• Huginn

            Do Peter Dunne’s tweets count as ‘electronic information’ ?

      • Jenny 1.1.5

        Yes, it seems that though Winston Peters has claimed to have seen the emails and is privy to their contents. He is not in possession of them.

        The GCSB and the SIS being the paranoiacs they are. Wouldn;t trust Winston Peters with the Dunne/Vance emails.

        But someone with access (and authorisation), could have met with Peters, pulled out their laptop or smartphone and shown them to him.

        This must be considered a possibility.

        An investigation is called for into the GCSB.

        As the stink gets higher and the spooks keep up their arrogant misbehavior, and law breaking, even a tory administration will start gaging at the smell and get sick of them eventually.

    • Pasupial 1.2

      If a coalition of parties received enough votes to form a government which was pledged to cancel laws that serve the security interests of our allies, and the Governer-General unconstitutionally refused to sign such legislation; who would the Army follow? Former; Chief of Defense Force, &; Director of GCSB, Lt General Jerry Mateparae, or a civilan hodgepodge of parties led by; an ex-UN aid worker, an Australian, and a Maori Radical?

      [Cut & pasted from a (in retrospect; otherwise rather pissy) comment I made in response to Phoebe Fletcher’s excellent article on the daily blog.] Link: http://thedailyblog.co.nz/2013/06/08/a-dunne-drama-lets-focus-on-the-important-bit-the-policy/%5D

      • freedom 1.2.1

        If it actually came to that level of action, the lines would be even clearer than in ’81. I suspect many kiwi soldiers would choose defending New Zealand over defending America.

        • Pasupial

          Placard waving civilians wearing motorcycle crash helmets and cricket pads vs experienced soldiers in full bullet-resistant body armour? Then there are; the LAVs, the drone (if they ever get it to work), fully automatic weapons, artillary, plus whatever goodies that the inevitable military aid will throw into the mix. Speaking as someone with military on both sides of the family (been a few heated discussions there, as you can imagine), soldiers are best at following orders down the chain of command. Deserters in a time of war are hunted down and shot.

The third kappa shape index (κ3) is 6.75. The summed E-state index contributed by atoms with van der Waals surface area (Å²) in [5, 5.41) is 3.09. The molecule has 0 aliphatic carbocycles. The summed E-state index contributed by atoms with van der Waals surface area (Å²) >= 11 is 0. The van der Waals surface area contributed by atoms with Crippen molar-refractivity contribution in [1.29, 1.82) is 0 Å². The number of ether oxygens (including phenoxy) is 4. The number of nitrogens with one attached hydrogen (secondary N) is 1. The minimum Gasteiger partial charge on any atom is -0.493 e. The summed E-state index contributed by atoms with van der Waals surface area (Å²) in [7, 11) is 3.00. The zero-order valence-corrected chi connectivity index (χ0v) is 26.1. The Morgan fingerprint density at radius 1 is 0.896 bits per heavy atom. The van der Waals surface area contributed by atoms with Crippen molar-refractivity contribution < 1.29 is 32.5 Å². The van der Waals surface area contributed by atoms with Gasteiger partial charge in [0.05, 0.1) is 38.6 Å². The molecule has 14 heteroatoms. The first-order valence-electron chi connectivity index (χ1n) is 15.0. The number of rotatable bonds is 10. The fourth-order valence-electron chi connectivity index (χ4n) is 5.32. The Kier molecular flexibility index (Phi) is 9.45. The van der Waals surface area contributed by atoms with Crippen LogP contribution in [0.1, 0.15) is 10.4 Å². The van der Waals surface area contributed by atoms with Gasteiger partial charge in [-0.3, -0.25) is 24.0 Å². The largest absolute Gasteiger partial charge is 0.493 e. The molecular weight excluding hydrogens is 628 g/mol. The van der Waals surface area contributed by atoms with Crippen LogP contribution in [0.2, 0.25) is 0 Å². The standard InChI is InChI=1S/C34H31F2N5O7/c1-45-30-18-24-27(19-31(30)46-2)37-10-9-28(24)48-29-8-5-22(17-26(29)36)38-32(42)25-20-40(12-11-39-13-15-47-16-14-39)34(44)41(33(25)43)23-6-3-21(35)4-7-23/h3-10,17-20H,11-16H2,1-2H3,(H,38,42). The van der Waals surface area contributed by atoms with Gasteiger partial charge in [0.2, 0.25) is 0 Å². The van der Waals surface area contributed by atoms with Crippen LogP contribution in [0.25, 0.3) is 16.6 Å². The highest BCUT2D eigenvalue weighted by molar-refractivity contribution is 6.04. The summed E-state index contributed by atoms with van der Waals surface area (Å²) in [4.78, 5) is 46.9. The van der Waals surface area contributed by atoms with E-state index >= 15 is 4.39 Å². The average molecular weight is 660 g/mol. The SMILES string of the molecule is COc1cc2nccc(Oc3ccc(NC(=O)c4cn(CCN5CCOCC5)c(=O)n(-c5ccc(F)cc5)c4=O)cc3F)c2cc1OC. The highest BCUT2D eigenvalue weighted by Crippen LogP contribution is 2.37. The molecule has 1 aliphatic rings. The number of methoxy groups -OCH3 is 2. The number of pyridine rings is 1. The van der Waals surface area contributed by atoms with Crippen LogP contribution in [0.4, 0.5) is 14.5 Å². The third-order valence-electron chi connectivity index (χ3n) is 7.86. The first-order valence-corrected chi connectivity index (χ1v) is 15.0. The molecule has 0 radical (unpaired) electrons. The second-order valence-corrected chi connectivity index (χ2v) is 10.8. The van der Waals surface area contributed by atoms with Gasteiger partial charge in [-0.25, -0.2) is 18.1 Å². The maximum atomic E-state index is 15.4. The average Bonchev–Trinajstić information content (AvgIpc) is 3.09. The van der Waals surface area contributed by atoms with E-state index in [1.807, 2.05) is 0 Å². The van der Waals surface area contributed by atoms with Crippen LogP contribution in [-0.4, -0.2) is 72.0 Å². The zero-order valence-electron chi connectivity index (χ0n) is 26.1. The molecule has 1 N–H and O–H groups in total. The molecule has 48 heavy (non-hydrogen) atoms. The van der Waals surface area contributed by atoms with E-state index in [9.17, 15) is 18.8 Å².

But what am I thinking? Such things could never happen here…
          [We really need that “sarcastica” font that Arj Barker talks about!]

          • freedom

            maybe you misunderstood what I said.
            I suspect many kiwi soldiers would choose to defend New Zealand, not attack it”

            As far as any other Nation [read USA] having a go at us, if it gets to that point we are fubar anyway

            • Pasupial

              But what if these soldiers believe they are defending NZ (as represented in the Queen’s representative; the Governor General), against the forces of terroristic anarchy? They may in fact be propping up a corrupt kleptcracy run in the economic interests of another nation; but that kind of thinking is not exactly encouraged in the defence forces.

              It was hard enough too end my the last comment on an upbeat, it’s just beyond me here… The best I can do is to point out when the Bolivian army was ordered to slaughter their own families when they tried to collect rain-water to drink rather than pay the exorbitant cost of tap-water (the infrastructure having been hocked off Haliburton), they did refuse, and rebelled. Which led to the socialist government of Evo Morales. It was a long hard road to that happy ending though, and there were many corpses left on the wayside.

  2. Jenny 2

    The GCSB may think that they have it all over the Prime Minister. But John Key may have the power to make them think again.

    If Key cannot get the GCSB to play ball, and own up for going over his head to Winston Peters. In response the Prime Minister may demand the release of the names of those illegally spied on, so that these people can take their own cases against this out of control spy agency. A scenario that they would not welcome at all.

    • bad12 2.1

      There is no evidence that the GCSB leaked information to Winston Peters so what you are saying is merely speculation which is all good if you label it as such instead of publishing such as ‘fact’ as you seem to have done…

  3. Jenny 3

    Beyond the possible clash between the prime minister and the spies. The spies and the government may also be set on a collision course with our journalists and the media.

    Fairfax Group executive editor Paul Thompson said Fairfax was “absolutely” backing Vance.

    “Andrea is a very talented journalist, she has done some terrific work this year,” he said.

    “Her handling of the GCSB report was absolutely faultless and there was nothing improper going on. We are 100 per cent behind her.”

    He said politicians should tread carefully before embarking on a witch hunt. That could have a chilling effect on how journalists covered politicians.

    “The protection of our sources is paramount,” Thompson said.

    “We will resist any attempt to force us to release that sort of information.’’